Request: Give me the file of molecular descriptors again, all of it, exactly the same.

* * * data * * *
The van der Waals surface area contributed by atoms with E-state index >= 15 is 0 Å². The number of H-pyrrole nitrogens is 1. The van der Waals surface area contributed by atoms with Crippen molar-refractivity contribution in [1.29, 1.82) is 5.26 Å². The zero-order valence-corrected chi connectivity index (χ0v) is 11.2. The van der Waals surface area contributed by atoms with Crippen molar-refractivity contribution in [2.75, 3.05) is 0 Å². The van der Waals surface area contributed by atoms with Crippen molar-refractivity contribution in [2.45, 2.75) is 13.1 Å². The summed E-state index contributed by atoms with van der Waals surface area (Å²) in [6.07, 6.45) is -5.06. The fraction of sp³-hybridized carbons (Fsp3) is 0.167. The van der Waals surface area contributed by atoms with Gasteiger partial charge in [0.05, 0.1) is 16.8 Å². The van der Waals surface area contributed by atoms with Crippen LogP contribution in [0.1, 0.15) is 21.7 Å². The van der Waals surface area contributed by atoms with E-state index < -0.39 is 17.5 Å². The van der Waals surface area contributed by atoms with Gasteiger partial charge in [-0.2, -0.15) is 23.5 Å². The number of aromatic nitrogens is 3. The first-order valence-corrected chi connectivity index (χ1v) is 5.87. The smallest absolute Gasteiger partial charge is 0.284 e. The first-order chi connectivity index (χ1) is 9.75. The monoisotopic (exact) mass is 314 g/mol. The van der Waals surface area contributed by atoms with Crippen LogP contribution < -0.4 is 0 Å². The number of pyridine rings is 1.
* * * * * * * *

The van der Waals surface area contributed by atoms with E-state index >= 15 is 0 Å². The number of H-pyrrole nitrogens is 1. The van der Waals surface area contributed by atoms with Crippen molar-refractivity contribution in [1.29, 1.82) is 5.26 Å². The zero-order valence-corrected chi connectivity index (χ0v) is 11.2. The van der Waals surface area contributed by atoms with Crippen molar-refractivity contribution in [2.75, 3.05) is 0 Å². The van der Waals surface area contributed by atoms with Crippen molar-refractivity contribution in [2.45, 2.75) is 13.1 Å². The summed E-state index contributed by atoms with van der Waals surface area (Å²) in [6.07, 6.45) is -5.06. The fraction of sp³-hybridized carbons (Fsp3) is 0.167. The van der Waals surface area contributed by atoms with Gasteiger partial charge in [0.05, 0.1) is 16.8 Å². The van der Waals surface area contributed by atoms with Crippen LogP contribution in [0.1, 0.15) is 21.7 Å². The van der Waals surface area contributed by atoms with E-state index < -0.39 is 17.5 Å². The van der Waals surface area contributed by atoms with Gasteiger partial charge in [-0.2, -0.15) is 23.5 Å². The number of aromatic nitrogens is 3. The first-order valence-corrected chi connectivity index (χ1v) is 5.87. The smallest absolute Gasteiger partial charge is 0.284 e. The first-order chi connectivity index (χ1) is 9.75. The monoisotopic (exact) mass is 314 g/mol. The van der Waals surface area contributed by atoms with Crippen LogP contribution < -0.4 is 0 Å². The number of pyridine rings is 1.